Contracts in business law: non-disclosure agreements

On Behalf of | Oct 28, 2014 | Contract Disputes |

In a blog post last week, we talked with our readers about non-compete clauses and the legal issues they could create for businesses who try to enforce them in states, such as California, where such covenants are considered void. We brought up the topic because of the national sandwich chain Jimmy John’s, which has fallen under scrutiny for its use of such restrictive employment clauses.

But as we also explained last week, non-compete clauses, which generally are not allowed in California, are not to be confused with nondisclosure agreements which are allowed. So, just as we did last week with non-compete clauses, we will explain what a nondisclosure agreement is and how they apply to both a business and the employee who agrees to this contractual clause.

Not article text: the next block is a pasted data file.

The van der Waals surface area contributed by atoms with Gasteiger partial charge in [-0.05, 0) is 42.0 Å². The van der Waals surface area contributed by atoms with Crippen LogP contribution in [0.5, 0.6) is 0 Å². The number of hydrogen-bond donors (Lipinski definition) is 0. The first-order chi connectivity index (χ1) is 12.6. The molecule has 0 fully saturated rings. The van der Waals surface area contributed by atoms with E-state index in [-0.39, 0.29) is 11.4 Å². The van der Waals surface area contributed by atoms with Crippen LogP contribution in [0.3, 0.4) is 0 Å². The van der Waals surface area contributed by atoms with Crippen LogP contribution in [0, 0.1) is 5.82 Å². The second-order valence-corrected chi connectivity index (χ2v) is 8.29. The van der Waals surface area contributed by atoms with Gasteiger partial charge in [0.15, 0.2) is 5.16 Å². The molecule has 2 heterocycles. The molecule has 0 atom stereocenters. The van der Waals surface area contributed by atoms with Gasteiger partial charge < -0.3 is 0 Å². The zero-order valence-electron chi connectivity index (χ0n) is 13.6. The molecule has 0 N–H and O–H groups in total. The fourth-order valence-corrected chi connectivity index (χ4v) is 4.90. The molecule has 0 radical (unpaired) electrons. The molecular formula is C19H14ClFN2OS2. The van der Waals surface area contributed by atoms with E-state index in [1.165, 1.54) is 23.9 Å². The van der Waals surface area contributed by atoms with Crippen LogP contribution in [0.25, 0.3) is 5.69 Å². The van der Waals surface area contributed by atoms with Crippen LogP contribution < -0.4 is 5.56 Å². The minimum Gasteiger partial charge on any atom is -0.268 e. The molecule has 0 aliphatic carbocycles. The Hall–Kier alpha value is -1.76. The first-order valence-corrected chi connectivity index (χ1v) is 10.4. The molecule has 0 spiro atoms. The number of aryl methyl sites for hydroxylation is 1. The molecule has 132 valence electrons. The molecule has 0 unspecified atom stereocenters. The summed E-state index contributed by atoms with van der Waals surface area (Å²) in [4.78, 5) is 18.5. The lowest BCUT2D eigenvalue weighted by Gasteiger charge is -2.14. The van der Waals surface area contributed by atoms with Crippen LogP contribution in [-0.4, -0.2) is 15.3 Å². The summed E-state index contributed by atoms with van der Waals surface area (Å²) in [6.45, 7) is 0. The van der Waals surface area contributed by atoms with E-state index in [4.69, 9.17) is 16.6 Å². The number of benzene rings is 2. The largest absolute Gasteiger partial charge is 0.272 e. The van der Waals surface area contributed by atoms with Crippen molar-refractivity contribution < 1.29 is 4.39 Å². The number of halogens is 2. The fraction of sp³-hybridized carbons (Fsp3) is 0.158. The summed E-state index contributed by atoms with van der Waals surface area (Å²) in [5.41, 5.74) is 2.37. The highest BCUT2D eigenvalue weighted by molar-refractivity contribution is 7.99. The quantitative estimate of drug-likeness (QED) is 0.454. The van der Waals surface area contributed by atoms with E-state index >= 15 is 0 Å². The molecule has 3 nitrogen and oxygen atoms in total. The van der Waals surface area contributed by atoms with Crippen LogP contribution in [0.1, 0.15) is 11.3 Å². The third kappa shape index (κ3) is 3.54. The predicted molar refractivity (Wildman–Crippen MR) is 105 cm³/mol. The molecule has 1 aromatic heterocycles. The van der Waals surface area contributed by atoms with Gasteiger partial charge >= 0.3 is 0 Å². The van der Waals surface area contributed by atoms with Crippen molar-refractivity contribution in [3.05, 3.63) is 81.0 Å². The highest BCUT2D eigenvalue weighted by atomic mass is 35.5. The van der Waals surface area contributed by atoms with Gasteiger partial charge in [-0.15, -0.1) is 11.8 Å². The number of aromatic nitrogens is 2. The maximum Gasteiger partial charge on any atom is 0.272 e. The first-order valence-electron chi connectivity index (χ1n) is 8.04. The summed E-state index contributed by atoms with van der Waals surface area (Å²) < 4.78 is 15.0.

As you may already know, there are some businesses that rely on their trade secrets in order to maintain their edge in their respective industry.  If their competitors were to discover their secret, profits could be lost.  This is where nondisclosure agreements come into play.  They create a legally binding duty between an employee and an employer to keep company trade secrets confidential both during and after employment.

Because signing a nondisclosure clause is legally binding, violating the terms of this agreement could be grounds for termination, which is something employees should be aware of.  It’s also worth pointing out that a business may take legal action against an employee who violates a nondisclosure agreement.  The employer, under California law, “may recover damages for the actual loss caused by the misappropriation.”

Even though damages may be sought in a civil lawsuit, it’s important to remember that a breach of a nondisclosure clause can be difficult to prove, which is why seeking the help of an experienced and knowledgeable attorney may be necessary.

Sources:  FindLaw, “A Nondisclosure Agreement,” Accessed Oct. 27, 2014

The California Civil Code, “Section 3426-3426.11,” Accessed Oct. 27, 2014

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